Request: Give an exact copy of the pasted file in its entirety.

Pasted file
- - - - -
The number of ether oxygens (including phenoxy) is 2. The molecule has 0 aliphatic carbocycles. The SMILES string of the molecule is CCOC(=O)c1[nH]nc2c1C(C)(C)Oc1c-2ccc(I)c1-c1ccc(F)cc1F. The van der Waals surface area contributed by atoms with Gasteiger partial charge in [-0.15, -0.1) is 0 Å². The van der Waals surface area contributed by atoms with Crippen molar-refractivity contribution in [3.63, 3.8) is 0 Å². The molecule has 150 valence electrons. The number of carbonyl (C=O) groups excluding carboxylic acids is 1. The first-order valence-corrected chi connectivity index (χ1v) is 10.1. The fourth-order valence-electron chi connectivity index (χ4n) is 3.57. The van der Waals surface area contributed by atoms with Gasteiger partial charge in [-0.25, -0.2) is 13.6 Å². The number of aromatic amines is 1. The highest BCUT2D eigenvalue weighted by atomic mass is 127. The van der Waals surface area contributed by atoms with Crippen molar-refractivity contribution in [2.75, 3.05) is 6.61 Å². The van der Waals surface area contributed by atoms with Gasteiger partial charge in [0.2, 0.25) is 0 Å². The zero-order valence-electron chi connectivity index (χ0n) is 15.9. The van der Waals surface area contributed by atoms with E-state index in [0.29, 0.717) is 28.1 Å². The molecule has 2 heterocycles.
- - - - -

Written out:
The number of ether oxygens (including phenoxy) is 2. The molecule has 0 aliphatic carbocycles. The SMILES string of the molecule is CCOC(=O)c1[nH]nc2c1C(C)(C)Oc1c-2ccc(I)c1-c1ccc(F)cc1F. The van der Waals surface area contributed by atoms with Gasteiger partial charge in [-0.15, -0.1) is 0 Å². The van der Waals surface area contributed by atoms with Crippen molar-refractivity contribution in [3.63, 3.8) is 0 Å². The molecule has 150 valence electrons. The number of carbonyl (C=O) groups excluding carboxylic acids is 1. The first-order valence-corrected chi connectivity index (χ1v) is 10.1. The fourth-order valence-electron chi connectivity index (χ4n) is 3.57. The van der Waals surface area contributed by atoms with Gasteiger partial charge in [-0.25, -0.2) is 13.6 Å². The number of aromatic amines is 1. The highest BCUT2D eigenvalue weighted by atomic mass is 127. The van der Waals surface area contributed by atoms with Crippen molar-refractivity contribution in [2.75, 3.05) is 6.61 Å². The van der Waals surface area contributed by atoms with Gasteiger partial charge in [0.2, 0.25) is 0 Å². The zero-order valence-electron chi connectivity index (χ0n) is 15.9. The van der Waals surface area contributed by atoms with E-state index in [0.29, 0.717) is 28.1 Å². The molecule has 2 heterocycles.